Semester of Graduation
Master of Arts (MA)
Geography and Anthropology
This thesis examines Moche juvenile burial patterns as documented in the published literature. Reports of cemeteries and other burial excavations were compiled in order to identify the position of children in Moche society as well as ideology surrounding children and childhood. The data collected spans six valleys and fourteen archaeological sites along the north coast of Peru. This investigation revealed 191 juvenile burials dating from A.D. 200 – 850. The variables documented for each burial include site, period, age, sex, burial position, orientation, burial encasing, and description of grave goods, as well as documenting adult individuals buried with juveniles. This analysis demonstrates the Moche did have a concept of childhood and treated children differently than adults in mortuary practices. The juveniles documented in this study were active participants in a complex society and contributed to the economy, religion, and politics. While the conclusions to this thesis are ambiguous, they demonstrate that there is much more to be learned about Moche society by studying juvenile burials.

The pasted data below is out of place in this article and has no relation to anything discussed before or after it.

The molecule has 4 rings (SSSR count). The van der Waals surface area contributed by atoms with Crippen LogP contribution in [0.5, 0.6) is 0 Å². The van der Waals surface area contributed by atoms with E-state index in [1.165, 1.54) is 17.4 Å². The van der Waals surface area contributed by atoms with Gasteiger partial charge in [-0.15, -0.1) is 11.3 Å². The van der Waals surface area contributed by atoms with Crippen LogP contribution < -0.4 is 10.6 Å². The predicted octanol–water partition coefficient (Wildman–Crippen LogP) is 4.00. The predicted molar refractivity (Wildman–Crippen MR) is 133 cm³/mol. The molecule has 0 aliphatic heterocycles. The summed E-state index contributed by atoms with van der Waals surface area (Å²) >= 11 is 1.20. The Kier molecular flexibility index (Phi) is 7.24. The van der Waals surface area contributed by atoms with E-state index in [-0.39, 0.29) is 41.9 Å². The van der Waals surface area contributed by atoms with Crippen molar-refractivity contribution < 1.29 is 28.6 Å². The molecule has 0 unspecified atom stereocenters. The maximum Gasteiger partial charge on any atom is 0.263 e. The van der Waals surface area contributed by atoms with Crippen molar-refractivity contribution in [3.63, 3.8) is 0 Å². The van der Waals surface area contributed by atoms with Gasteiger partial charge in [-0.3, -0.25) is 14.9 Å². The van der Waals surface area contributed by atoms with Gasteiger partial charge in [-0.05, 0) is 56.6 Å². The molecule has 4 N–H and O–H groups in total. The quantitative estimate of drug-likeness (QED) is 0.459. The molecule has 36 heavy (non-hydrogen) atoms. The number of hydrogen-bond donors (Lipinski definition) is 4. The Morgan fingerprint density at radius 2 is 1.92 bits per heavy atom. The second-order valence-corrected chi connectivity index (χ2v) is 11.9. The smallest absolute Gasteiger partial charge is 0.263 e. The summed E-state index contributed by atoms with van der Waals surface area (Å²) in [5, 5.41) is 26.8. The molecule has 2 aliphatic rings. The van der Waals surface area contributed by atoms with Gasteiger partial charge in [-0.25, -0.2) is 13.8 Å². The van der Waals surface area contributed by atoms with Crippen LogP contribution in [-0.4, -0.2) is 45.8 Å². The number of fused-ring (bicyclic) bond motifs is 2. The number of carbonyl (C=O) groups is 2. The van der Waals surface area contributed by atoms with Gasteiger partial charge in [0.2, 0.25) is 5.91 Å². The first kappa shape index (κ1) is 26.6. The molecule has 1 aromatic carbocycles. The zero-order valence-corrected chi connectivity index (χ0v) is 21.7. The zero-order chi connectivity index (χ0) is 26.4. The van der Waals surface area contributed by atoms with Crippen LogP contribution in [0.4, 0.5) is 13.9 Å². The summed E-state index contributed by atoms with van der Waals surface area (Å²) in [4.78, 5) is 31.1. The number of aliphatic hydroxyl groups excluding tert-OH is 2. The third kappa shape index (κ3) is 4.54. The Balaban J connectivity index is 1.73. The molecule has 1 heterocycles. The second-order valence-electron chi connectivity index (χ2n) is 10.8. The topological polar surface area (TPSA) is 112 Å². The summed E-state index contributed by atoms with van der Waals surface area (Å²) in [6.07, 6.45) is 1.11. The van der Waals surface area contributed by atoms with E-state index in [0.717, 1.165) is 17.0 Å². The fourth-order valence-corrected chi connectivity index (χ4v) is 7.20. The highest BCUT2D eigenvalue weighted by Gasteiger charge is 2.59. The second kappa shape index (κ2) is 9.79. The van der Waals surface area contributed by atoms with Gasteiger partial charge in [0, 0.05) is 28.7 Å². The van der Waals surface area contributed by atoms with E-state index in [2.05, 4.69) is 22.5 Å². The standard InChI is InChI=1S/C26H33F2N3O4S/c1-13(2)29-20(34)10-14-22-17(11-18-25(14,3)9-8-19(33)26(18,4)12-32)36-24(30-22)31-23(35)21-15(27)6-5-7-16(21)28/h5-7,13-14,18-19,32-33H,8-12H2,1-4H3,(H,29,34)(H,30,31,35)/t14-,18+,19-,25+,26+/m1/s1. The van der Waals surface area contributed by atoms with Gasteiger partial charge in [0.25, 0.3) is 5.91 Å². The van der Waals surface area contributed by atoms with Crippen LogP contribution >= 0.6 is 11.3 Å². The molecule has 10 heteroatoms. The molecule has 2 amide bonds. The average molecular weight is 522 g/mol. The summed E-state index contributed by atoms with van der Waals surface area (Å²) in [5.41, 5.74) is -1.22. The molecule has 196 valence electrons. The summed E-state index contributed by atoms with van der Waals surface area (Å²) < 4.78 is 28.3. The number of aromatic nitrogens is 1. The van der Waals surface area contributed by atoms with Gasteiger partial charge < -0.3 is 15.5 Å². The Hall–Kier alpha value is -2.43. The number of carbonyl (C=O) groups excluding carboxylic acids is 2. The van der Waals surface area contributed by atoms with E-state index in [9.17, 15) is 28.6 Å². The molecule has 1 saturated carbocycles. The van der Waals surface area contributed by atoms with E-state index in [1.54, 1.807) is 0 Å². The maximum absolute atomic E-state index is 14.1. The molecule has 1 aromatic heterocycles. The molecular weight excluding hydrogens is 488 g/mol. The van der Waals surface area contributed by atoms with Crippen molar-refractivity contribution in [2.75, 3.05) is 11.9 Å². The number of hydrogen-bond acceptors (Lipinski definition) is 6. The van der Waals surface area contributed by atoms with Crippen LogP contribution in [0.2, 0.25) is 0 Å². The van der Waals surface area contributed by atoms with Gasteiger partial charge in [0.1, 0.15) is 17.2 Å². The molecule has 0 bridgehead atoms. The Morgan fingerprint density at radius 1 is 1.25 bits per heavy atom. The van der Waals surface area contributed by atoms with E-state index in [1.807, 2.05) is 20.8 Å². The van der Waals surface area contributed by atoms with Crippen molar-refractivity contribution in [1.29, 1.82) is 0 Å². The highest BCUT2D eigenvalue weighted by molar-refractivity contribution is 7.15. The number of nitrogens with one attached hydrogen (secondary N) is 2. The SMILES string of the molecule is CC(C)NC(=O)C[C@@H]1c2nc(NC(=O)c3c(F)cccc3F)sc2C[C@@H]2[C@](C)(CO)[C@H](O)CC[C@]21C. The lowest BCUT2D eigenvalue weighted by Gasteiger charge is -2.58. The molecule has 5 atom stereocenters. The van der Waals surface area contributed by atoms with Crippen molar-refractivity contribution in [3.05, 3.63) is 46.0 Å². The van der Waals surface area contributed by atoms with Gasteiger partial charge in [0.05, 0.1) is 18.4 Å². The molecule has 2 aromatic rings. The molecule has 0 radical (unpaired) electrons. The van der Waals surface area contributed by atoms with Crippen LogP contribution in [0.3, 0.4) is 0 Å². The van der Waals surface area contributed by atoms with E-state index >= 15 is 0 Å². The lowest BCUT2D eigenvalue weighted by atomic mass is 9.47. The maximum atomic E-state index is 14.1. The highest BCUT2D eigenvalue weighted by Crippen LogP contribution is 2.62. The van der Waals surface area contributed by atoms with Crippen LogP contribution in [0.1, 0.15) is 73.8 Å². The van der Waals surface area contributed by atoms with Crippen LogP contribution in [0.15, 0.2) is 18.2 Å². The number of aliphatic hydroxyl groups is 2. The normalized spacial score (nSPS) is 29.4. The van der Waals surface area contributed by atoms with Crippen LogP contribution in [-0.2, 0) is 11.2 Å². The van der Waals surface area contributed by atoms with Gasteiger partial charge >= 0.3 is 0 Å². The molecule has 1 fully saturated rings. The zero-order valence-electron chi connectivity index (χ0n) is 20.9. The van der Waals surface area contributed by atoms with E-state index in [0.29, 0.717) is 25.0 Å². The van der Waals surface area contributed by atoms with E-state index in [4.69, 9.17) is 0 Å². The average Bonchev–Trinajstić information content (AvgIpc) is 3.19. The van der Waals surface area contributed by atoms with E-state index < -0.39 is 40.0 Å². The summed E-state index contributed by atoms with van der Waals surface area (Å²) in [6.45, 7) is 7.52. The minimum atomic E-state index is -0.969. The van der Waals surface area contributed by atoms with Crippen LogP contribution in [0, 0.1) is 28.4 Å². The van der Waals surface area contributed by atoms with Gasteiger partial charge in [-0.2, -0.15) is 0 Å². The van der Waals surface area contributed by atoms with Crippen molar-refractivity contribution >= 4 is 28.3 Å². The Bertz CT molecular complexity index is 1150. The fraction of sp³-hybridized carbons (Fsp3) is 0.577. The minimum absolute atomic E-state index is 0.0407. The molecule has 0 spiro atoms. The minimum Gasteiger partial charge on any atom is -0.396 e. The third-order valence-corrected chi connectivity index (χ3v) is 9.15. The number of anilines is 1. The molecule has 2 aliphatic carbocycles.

DeLuca, Audrey J., "Moche Juvenile Burial Patterns" (2020). LSU Master's Theses. 5139.